Independent Consulting Guide: Do You Have What It Takes?
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Yesterday, I received yet another email from a developer asking me how I went about establishing my own independent consulting practice. To be honest, there isn't a lot of magic to it, but there are definitely some things that I have learned along the way that I would have liked to have known before I got started. Over the next several articles, I'll outline my personal recipe for independent consulting success. If you are already a successful independent consultant, congratulations! This article may not be of very much interest to you. I encourage you to read it anyway, though, and share your experiences in the article feedback. If you are contemplating making the jump, then hopefully this series of articles will help you get started.
Before you hang your own shingle, however, you first need to determine whether it is really your thing. Owning your own consulting practice is not for everyone. That last sentence isn't meant to insult anyone, but there are definitely some tradeoffs to consider (both good and bad) before you make the leap. Here's my list of factors to consider (in no particular order):
You're the Boss
Most people hear that phrase and start celebrating, but put away your party favors. Being your own boss is damn hard. First, you have to be disciplined enough to actually do work every day, since nobody is looking over your shoulder (don't laugh... it's harder than it sounds). Second, you are in charge of the schedules and work activity of everybody that works for you. My employees are published industry experts, yet they still rely on me to keep the cycle of work going. It's my business, not theirs, so I have to make sure that they know what projects they are supposed to be working on and when those projects are due.
I have adopted a system whereby my employees (as well as myself) control their own daily schedules to a large degree. I just tell them what projects need to be done by when, and they are responsible for getting it done. At the end of the day, though, it is me (and only me) who bears the onus of making sure that the work does (in fact) get done. Not only done at all, but done properly. That includes providing architecture guidance and reviewing code. When you have one client, that isn't much of a problem, but the fun really starts when you are ensuring the deliverables for multiple clients.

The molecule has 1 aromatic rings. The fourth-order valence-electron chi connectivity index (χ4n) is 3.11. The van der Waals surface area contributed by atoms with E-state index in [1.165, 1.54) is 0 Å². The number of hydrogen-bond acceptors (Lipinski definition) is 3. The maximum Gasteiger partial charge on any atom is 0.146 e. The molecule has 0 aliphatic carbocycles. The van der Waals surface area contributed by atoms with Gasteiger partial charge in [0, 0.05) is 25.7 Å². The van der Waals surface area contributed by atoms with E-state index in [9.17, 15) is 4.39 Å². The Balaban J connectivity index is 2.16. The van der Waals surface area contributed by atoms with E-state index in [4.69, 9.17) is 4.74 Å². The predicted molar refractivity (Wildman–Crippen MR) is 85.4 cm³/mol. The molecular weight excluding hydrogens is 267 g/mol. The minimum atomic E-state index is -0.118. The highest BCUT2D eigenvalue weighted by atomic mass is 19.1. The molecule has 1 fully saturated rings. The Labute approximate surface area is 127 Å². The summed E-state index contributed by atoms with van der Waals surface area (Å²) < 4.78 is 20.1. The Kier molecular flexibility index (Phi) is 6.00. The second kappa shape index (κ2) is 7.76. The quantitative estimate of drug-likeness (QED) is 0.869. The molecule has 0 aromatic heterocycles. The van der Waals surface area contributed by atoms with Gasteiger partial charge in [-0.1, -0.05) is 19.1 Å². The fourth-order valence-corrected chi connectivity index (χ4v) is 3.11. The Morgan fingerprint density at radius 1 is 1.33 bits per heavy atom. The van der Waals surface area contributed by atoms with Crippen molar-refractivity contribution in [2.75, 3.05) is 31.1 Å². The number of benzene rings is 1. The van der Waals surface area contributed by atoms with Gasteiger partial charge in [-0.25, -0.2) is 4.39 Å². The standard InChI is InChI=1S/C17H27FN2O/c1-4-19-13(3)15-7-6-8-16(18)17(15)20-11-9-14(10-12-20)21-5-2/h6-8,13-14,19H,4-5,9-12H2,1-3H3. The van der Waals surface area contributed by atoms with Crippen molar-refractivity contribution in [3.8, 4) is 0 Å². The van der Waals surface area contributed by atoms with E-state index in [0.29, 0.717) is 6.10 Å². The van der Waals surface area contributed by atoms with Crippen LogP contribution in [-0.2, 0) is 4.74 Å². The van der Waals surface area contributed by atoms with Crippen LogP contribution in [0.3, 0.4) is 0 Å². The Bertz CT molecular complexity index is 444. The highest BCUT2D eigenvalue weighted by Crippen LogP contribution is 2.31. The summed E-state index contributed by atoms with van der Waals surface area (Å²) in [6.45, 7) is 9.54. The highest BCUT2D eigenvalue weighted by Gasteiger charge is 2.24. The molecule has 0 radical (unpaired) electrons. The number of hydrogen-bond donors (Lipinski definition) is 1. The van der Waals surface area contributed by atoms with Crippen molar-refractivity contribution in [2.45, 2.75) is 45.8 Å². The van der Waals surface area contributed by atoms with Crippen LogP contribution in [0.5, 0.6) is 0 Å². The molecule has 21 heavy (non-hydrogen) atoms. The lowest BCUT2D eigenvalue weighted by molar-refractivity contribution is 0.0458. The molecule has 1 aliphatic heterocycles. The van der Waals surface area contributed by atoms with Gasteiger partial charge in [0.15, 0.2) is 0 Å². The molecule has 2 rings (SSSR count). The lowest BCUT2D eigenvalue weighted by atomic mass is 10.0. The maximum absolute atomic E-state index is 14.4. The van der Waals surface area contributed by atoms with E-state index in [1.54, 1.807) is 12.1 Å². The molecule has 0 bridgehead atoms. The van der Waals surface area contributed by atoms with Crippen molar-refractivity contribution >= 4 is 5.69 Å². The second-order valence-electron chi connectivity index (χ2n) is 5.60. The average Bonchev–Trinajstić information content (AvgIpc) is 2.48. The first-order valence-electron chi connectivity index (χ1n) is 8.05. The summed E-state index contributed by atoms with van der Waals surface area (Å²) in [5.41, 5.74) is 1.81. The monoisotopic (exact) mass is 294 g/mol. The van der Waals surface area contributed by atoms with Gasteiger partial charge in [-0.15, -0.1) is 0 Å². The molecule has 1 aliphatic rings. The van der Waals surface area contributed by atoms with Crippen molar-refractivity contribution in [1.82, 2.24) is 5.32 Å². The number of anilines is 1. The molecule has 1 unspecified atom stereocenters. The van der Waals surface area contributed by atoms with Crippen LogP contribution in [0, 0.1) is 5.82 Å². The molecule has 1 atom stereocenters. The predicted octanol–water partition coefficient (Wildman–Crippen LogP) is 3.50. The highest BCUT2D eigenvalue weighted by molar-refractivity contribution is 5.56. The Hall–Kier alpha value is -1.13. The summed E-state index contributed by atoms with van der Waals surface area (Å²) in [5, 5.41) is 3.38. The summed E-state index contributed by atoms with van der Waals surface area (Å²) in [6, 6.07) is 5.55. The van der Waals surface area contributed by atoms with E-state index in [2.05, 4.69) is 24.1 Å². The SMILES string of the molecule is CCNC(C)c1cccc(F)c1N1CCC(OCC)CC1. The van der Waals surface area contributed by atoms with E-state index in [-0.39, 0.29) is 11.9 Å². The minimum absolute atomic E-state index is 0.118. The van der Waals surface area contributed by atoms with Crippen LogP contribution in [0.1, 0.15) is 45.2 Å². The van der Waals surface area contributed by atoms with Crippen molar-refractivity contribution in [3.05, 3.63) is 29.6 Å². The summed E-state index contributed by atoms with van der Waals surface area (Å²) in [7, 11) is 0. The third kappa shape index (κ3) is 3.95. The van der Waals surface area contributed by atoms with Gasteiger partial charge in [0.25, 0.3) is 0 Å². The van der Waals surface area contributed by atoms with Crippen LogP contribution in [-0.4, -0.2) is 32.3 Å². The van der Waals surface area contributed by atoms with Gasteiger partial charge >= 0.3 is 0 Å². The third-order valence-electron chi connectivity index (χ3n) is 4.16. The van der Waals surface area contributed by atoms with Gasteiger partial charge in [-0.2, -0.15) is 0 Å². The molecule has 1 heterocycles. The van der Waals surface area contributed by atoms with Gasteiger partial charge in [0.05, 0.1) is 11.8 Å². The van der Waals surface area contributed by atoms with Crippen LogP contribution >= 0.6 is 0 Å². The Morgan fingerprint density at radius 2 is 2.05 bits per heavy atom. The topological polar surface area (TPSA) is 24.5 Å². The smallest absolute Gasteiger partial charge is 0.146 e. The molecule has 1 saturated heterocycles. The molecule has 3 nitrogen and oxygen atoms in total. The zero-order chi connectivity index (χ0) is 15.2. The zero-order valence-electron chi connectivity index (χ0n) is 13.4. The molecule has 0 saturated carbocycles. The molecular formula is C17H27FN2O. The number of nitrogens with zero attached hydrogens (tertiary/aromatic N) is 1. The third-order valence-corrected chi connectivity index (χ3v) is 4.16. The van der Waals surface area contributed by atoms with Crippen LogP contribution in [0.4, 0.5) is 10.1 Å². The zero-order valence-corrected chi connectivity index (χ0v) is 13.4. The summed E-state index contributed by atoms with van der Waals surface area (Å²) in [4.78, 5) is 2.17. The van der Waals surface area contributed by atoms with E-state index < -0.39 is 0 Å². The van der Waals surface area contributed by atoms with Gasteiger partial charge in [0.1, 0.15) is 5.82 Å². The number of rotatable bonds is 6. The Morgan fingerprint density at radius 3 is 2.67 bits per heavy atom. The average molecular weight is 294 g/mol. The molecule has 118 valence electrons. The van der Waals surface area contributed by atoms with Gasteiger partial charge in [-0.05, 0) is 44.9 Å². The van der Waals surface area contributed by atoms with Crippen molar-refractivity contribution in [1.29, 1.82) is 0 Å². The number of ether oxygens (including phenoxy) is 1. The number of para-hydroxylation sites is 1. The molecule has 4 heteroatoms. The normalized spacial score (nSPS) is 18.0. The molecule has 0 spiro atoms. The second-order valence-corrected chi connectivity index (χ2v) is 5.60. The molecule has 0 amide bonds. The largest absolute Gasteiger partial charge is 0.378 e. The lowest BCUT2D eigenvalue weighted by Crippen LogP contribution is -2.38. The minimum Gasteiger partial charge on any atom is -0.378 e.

The upshot to being the boss is... well, you're the boss. You can actually use the term "my way or the highway" and be serious about it. Don't get too excited, though, because your clients run the show much of the time. If you have the wrong attitude, your clients will take the highway option.
The money end of independent consulting is where it really gets interesting. When business is good, the money is good... check that... The money is phenomenally good. Independence carries with it the advantage of not having to fork a percentage of your revenue over to some blood sucking contract placement firm. You also get to make revenue on each developer that you employ, so you get a multiplicative effect.
Ahh... You thought it was all gravy, didn't you? Not really. All good things come with a price. The thing about indepenent consulting is that money doesn't just appear in your bank account every other week. You actually have to send out invoices and wait, and wait, and wait a little longer to get paid. I have some clients that are fantastic and pay me ahead of schedule. On the other hand, some of my clients are... well, not so good about paying on time.